Are you as excited as I am about the new ‘Don Draper’ bench in midtown New York? It is a recently unveiled piece of public art created to celebrate the acclaimed AMC TV show, Mad Men, about an advertising agency in 1960s New York, and surely an ideal selfie-spot for any fan. As I wait on the edge of my seat for the final episodes to air over the coming weeks, I am wondering how inviting this bench might be? Situated on a public square in front of the Time & Life Building in Manhattan, it does look rather dapper, as well as roomy and comfortable. Promising you the opportunity to become a part of the Mad Men world and its desirable lifestyle, this piece of art expresses the essence of the show: Not only by paying tribute to its iconic character and opening sequence, but also by masterfully promoting itself. After all, advertising is what mad men and women do best. Buying into the glam and glitz, fans indulge in the consumerism that rose to international heights in the postwar boom years.
But what happens if an individual is unable to join the capitalist frenzy? Is social distance equated to spatial distance? Is it fair to assume that this ‘public’ art is for ‘everyone’ or are there perhaps members of the public that are less ‘desirable’ occupants of this space and its bench? In summer of last year, several articles in the press, such as this[1] and this one[2] in The Guardian, discussed the impact of anti-homeless architecture designed to repel such ‘undesirable’ groups from using street furniture and to prevent anti-social behaviour. In his article, Stimulating the Senses in the Public Realm[3], the architectural historian Iain Borden questions this desire to control the character of a public space. He explores issues of ownership of public space, the right to use it, and how it may be used. These articles explore the notion that public spaces are designed to determine people’s actions[4]. Furthermore, even in our mass-communication age, marginalized groups such as homeless people are simply not part of the picture: they are very rarely represented in the media and thus rendered invisible. Since they have no buying powers, their ‘desired actions’ seem to be to stay out of sight and off the public architecture. Given the plight of tens of thousands of homeless people in New York alone, this discrimination is striking in its invisibility.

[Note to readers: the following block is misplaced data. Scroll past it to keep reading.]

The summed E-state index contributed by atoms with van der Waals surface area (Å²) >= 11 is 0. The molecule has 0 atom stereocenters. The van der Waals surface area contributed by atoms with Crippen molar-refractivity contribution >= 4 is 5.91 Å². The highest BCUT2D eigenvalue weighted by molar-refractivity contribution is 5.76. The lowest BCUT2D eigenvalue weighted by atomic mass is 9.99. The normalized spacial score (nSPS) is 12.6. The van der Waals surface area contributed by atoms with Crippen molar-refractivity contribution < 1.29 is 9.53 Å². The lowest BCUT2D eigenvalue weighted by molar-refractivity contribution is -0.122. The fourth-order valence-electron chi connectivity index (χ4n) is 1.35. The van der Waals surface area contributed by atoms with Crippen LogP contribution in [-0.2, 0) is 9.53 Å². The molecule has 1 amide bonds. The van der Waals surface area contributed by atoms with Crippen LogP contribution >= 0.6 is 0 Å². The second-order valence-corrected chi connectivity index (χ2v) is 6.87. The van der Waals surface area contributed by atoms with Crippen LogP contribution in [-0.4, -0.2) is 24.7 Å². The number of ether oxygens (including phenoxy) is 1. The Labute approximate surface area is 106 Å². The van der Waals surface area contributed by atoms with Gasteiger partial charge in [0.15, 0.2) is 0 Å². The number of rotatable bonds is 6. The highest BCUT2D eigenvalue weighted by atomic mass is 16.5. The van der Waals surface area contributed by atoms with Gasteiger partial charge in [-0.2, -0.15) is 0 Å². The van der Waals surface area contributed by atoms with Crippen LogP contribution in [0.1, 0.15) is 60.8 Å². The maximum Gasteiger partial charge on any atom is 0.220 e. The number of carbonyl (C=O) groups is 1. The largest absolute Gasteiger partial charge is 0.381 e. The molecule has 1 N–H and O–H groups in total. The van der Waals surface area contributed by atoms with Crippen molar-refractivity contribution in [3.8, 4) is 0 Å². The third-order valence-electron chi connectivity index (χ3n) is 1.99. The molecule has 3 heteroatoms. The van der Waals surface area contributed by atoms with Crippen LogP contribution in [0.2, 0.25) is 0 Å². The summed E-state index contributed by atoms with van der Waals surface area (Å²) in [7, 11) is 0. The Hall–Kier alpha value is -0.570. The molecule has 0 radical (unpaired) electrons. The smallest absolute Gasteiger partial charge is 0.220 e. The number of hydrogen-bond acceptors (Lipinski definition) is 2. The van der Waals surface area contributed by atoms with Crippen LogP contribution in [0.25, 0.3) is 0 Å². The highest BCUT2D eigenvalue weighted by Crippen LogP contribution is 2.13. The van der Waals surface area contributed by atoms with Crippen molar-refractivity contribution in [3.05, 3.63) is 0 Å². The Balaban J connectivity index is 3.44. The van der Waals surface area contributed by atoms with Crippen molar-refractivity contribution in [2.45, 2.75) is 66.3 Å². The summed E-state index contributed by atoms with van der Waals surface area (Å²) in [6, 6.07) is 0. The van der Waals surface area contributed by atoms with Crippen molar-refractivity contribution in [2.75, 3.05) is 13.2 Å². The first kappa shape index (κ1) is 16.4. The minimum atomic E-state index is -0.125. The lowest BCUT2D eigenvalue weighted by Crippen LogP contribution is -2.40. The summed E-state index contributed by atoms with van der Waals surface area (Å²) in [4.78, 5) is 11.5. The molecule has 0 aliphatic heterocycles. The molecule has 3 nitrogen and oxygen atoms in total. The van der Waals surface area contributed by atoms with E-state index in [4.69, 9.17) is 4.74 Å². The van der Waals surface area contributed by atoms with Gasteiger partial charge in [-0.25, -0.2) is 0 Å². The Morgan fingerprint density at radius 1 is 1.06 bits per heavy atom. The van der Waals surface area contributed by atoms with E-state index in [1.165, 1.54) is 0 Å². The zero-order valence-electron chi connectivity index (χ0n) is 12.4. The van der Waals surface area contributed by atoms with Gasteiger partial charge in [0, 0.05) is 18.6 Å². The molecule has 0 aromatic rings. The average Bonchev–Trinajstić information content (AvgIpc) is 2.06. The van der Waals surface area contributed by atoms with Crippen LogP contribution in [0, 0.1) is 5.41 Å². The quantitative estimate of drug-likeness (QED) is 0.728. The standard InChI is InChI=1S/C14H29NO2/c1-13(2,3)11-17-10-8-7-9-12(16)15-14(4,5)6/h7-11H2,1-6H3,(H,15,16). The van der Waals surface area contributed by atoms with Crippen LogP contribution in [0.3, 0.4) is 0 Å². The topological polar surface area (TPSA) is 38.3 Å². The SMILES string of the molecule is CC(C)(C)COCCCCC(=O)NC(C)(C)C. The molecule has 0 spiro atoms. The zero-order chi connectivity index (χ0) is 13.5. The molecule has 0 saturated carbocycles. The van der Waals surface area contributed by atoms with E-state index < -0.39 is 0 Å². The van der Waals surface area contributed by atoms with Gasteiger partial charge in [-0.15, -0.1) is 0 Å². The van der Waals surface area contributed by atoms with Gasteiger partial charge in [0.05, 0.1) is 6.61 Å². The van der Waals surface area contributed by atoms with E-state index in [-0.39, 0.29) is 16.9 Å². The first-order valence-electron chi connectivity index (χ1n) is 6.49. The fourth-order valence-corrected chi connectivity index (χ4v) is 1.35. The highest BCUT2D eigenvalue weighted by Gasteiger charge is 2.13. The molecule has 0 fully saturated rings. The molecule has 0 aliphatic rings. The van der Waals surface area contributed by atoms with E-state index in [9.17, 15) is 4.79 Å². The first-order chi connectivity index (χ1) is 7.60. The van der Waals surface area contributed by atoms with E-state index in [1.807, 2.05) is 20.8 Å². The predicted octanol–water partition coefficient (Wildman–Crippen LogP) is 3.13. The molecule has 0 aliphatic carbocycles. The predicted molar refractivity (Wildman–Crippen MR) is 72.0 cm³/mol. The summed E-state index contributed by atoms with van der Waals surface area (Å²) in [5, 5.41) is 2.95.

A recent initiative in 2014 in Vancouver invited homeless people to use specially designed public benches. As I am preparing for my first trip to New York, I am wondering how likely it is that homeless people will be welcomed on this particular bench in Manhattan?

– Sigrid Preissl

 

[1] Omidi, Maryam. “Anti-Homeless Spikes Are Just the Latest in ‘Defensive Urban Architecture.’” The Guardian, June 12, 2014. http://www.theguardian.com/cities/2014/jun/12/anti-homeless-spikes-latest-defensive-urban-architecture. Accessed April 3, 2015.

[2] Quinn, Ben. “Anti-Homeless Spikes Are Part of a Wider Phenomenon of ‘Hostile Architecture.’” The Guardian, June 13, 2014. http://www.theguardian.com/artanddesign/2014/jun/13/anti-homeless-spikes-hostile-architecture. Accessed April 3, 2015.

[3] Borden, Iain. 2005. “Stimulating the Senses in the Public Realm.” In What Are We Scared of?: The Value of Risk in Designing Public Space, by Charles Landry, 20–33 and 44. London: Cabe Space. pp. 22-23, 29.

[4] See Borden and Quinn.

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